Which medical professional should tell me to quit smoking?

Forty percent of smokers don’t receive advice from their doctor on how to quit.

U.S. Surgeon General Jerome Adams called this a “shocking statistic” as he presented the report Smoking Cessation to the nation.

It’s clear that across the country, healthcare providers need encouragement and training on how to talk to smokers about quitting tobacco.

When I’ve spoken with medical personnel about tobacco, I’ve been surprised by some of their responses. A nurse who smoked told me that she felt two-faced—almost dishonest—when she counseled a patient to quit since she herself enjoyed cigarettes.

An obstetrician told me that his colleagues saw themselves as specialists and believed that smoking cessatiston counseling should occur in someone else’s exam room. Conversations about tobacco use were the responsibility of primary care physicians, in other words, not obstetricians.

I’ve changed the way I present the Smoking Cessation and Reduction in Pregnancy Treatment (SCRIPT®) workshop as a result of these conversations.

Before I describe how healthcare providers can effectively counsel tobacco users, I want them to understand why this is so important. I do my best to motivate my audience and convince them that brief smoking cessation counseling is something that every healthcare provider should be ready to do.

I start by reminding my audience that tobacco kills. The ravages of cancer and heart disease are devastating. I acknowledge the importance of new health threats (COVID-19, EVALI, Zika) but declare that tobacco still demands our attention. I slide in some facts – 1,300 people die from tobacco related illness every day in the U.S.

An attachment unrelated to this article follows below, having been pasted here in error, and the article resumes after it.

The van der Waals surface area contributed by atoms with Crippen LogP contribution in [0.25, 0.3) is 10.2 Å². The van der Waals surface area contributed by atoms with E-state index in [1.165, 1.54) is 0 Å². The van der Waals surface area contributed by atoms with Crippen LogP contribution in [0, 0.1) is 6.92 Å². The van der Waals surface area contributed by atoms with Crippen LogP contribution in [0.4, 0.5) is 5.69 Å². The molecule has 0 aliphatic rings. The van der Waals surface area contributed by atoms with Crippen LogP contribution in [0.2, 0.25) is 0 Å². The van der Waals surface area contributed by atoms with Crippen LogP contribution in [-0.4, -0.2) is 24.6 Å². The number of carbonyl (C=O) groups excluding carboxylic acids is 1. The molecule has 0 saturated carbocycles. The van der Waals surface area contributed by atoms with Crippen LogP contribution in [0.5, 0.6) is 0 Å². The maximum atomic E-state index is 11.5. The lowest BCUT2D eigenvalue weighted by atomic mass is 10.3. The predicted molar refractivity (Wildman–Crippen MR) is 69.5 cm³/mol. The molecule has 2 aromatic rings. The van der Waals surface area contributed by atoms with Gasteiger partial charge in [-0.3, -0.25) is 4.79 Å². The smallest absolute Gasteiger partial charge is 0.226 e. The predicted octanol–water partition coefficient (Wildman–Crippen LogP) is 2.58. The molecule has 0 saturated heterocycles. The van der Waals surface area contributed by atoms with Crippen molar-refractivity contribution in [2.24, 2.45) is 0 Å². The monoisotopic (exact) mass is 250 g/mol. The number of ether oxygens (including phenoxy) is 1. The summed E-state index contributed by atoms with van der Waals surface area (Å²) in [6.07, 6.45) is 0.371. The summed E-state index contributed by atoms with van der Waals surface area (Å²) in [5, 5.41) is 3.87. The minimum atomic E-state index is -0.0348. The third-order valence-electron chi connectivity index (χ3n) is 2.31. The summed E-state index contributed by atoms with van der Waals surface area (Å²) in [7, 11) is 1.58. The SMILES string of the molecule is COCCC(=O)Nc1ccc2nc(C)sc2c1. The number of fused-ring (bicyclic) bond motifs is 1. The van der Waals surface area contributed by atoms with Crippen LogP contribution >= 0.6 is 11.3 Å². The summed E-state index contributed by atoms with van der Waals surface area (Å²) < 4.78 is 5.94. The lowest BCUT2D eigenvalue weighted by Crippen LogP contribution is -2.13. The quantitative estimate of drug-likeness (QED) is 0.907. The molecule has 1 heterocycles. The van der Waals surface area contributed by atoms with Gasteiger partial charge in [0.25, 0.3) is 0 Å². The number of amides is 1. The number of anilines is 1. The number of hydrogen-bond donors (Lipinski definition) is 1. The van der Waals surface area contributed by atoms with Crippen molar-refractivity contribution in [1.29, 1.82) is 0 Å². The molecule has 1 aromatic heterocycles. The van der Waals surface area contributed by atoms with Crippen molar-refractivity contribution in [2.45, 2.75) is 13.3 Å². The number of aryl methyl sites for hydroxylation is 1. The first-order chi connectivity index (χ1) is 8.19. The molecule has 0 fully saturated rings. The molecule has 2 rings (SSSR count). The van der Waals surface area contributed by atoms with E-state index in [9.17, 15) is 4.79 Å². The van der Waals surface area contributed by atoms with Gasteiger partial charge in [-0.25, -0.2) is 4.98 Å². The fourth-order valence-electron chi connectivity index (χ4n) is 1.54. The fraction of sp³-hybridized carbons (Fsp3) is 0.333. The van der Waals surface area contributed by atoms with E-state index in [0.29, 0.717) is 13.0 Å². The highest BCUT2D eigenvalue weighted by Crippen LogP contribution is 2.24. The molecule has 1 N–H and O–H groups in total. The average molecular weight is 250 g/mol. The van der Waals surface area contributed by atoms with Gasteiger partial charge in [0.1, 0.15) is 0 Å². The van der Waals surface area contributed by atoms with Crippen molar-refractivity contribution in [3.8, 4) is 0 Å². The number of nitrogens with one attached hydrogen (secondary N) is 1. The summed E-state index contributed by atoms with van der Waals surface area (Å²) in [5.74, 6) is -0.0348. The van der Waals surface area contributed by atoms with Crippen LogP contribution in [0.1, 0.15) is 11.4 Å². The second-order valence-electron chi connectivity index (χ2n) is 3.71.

I finish with a photo of Terrie Hall from the CDC’s “Tips From Former Smokers” campaign. Treatment for throat cancer left her without her larynx and part of her jaw. Despite her disfigurement, this beautiful grandmother worked with the CDC to spread awareness of tobacco’s destruction.

Terrie died in 2013 at 53 years old. If we’re going to slow the pace of tobacco-related deaths like hers, all of us need to share the facts about smoking cessation.

But first we might need to remind ourselves how important this work is.

SOPHE’s SCRIPT® workshop offers participants the tools to make brief, on-the-spot cessation counseling part of routine prenatal care.

Your organization can bring this training workshop to your community. Find out how visit www.sophe.org/focus-areas/script/


Liz Marshall
SCRIPT® Project Manager